If your brand or company ran a personal ad, what would it say? I think we could all learn a thing or two from Rupert Holmes (https://www.youtube.com/watch?v=Fsj2wdFDmLk):
“If you like high visibility and earning social sway.
If you’re not into one-offs and have the money to pay.
If you like getting quality content on the world wide web,
I’m the influencer you’ve looked for, come with me and collab!”
Wait, is that not how that went?
Either way – let’s talk long term relationships between brands and influencers. The reality of communications and marketing strategies in 2017 is that influencer marketing is not going anywhere. If anything, we are going to see more of it in 2018 and beyond. This is both effective and problematic for brands – here’s why: Influencers are powerful in the social sector, but with that power comes risk – and one with a hefty price tag for brands.
September 8, 2017 marked a pivotal time in influencer marketing when the FTC finally settled a case with influencers who had not properly disclosed partnerships with companies to consumers. It also served as a warning for both creators and advertisers. “Influencers should be aware that they’re violating the law if they don’t clearly disclose their material connections to brands,” said Maureen Ohlhausen, acting chairman of the FTC. (source)
So what do risk management and long term relationships have to do with one another? Everything. Influencer continuity helps with brand loyalty, higher engagement, FTC compliance and quality creativity.
Brand Loyalty – When consumers look to influencers for product recommendations, it becomes painfully obvious if an influencer is touting a new hand cream as their favorite every other week. Sure you can have many favorites, but what trust does that build for either a brand or a fellow consumer? Not a whole lot! Committed influencers bring not only the benefit of brand loyalty to your company, but also consumer trust – a priceless commodity!
Higher Engagement – Long term relationships with an influencer drum up engagement that can only be garnished with a devoted audience. For example, if you are working on a long range campaign with a monthly “check-in” component, consumers will want to be an integral part of that to follow the journey that specific influencer is having.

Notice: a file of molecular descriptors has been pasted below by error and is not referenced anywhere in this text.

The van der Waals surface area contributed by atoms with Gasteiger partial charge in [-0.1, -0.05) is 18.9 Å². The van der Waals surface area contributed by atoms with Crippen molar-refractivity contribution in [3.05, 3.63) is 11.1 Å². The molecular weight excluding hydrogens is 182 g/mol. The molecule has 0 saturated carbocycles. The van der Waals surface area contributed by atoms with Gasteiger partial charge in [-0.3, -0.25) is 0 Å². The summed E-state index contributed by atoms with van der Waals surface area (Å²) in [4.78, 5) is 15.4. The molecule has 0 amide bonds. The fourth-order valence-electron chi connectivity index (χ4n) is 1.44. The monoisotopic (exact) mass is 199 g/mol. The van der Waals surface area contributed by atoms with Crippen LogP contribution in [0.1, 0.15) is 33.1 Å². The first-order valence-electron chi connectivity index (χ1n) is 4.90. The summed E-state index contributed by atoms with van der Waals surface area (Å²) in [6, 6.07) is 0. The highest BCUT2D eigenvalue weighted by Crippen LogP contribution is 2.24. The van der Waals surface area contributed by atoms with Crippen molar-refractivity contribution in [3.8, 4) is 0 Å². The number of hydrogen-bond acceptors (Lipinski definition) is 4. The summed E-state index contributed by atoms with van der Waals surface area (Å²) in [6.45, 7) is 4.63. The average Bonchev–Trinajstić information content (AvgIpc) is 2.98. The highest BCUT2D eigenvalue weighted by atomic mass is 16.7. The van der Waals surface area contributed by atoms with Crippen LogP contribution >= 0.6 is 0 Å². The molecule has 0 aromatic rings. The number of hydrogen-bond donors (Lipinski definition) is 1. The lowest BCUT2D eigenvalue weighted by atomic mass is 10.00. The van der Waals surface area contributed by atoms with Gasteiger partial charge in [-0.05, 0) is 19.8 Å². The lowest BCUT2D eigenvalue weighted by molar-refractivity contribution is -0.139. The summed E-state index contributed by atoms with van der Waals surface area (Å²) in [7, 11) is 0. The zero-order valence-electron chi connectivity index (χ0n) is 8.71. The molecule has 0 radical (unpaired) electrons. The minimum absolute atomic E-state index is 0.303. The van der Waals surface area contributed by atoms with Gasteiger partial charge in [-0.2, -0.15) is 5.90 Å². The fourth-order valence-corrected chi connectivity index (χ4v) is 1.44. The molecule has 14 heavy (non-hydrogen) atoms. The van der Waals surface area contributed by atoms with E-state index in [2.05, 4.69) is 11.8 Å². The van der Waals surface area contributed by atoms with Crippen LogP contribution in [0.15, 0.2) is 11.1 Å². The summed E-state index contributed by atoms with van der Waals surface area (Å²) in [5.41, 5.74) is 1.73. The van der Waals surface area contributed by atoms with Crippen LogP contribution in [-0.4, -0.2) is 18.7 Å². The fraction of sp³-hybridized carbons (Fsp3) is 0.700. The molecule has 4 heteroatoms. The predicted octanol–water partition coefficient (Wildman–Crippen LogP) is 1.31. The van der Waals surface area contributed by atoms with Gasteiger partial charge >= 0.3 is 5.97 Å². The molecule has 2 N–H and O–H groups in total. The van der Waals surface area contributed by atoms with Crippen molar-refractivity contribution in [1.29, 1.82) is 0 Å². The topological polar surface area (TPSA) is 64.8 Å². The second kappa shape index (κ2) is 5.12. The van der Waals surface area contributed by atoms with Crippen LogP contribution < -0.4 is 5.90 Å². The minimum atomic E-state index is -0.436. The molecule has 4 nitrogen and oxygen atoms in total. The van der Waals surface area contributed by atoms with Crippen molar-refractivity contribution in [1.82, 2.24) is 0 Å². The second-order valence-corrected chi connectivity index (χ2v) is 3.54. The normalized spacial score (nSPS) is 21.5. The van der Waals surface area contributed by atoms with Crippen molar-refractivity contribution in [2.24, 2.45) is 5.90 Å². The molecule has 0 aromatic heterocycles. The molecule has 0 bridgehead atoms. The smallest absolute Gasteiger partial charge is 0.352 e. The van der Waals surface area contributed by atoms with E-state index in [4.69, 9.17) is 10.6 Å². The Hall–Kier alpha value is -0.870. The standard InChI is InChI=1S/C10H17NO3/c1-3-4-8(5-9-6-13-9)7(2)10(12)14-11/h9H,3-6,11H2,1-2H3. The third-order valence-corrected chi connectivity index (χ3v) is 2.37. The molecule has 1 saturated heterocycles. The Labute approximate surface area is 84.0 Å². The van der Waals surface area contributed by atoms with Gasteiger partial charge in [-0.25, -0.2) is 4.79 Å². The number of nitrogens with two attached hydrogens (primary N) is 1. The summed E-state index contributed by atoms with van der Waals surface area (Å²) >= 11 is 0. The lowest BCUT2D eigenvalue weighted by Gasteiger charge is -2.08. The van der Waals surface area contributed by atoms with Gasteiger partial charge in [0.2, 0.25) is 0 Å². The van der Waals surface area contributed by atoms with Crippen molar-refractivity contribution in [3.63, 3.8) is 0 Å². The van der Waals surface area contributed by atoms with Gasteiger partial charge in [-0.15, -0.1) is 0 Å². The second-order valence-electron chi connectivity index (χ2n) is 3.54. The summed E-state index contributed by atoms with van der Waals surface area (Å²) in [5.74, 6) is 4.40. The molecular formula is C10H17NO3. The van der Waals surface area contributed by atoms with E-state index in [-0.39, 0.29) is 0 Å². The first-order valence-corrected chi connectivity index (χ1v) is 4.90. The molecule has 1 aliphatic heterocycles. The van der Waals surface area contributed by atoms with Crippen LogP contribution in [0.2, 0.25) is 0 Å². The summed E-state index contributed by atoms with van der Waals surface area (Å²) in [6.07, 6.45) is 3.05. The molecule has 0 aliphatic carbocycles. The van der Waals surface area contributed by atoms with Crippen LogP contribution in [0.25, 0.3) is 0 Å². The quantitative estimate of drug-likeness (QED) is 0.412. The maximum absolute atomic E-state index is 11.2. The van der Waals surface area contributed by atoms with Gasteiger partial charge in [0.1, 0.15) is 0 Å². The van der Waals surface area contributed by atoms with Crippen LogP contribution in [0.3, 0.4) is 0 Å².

FTC Compliance – Arguably the biggest benefit for long term relationships with influencers is the ability to have a subset of pre-vetted creators who 1. Understand the FTC guidelines and 2. Abide by them.
Quality Creativity – If your brand or company is on the fence about getting involved in a long-term influencer relationship, think about it from this perspective: would you rather know the type of content you will get or take a gamble? Keeping influencers “on your payroll”, so to speak, is a low-risk, high-gain situation in terms of receiving quality content with varied creativity. What does this mean? You understand that the content will be the caliber you expect and the creativity will be beyond what your in-house team is capable of creating.
And if your brand or company is still on the hunt for those perfect influencers, here’s a little personal ad inspiration:
Brand Seeks Influencer For Long Term Relationship
Must Love: Quality Content, Social Media and Creativity
Not interested in purchased followers or anyone averse to FTC regulations
About the Author: Kait Hanson is a Hawaii-based writer who focuses on food, travel and lifestyle topics. She is a bar columnist for Metro Honolulu and contributing writer for Huffington Post, Buzzfeed, People Magazine and more. When she’s not writing, she can be found trying a new restaurant with her husband or playing with her two chocolate Labs, Judy and Bill, at the beach.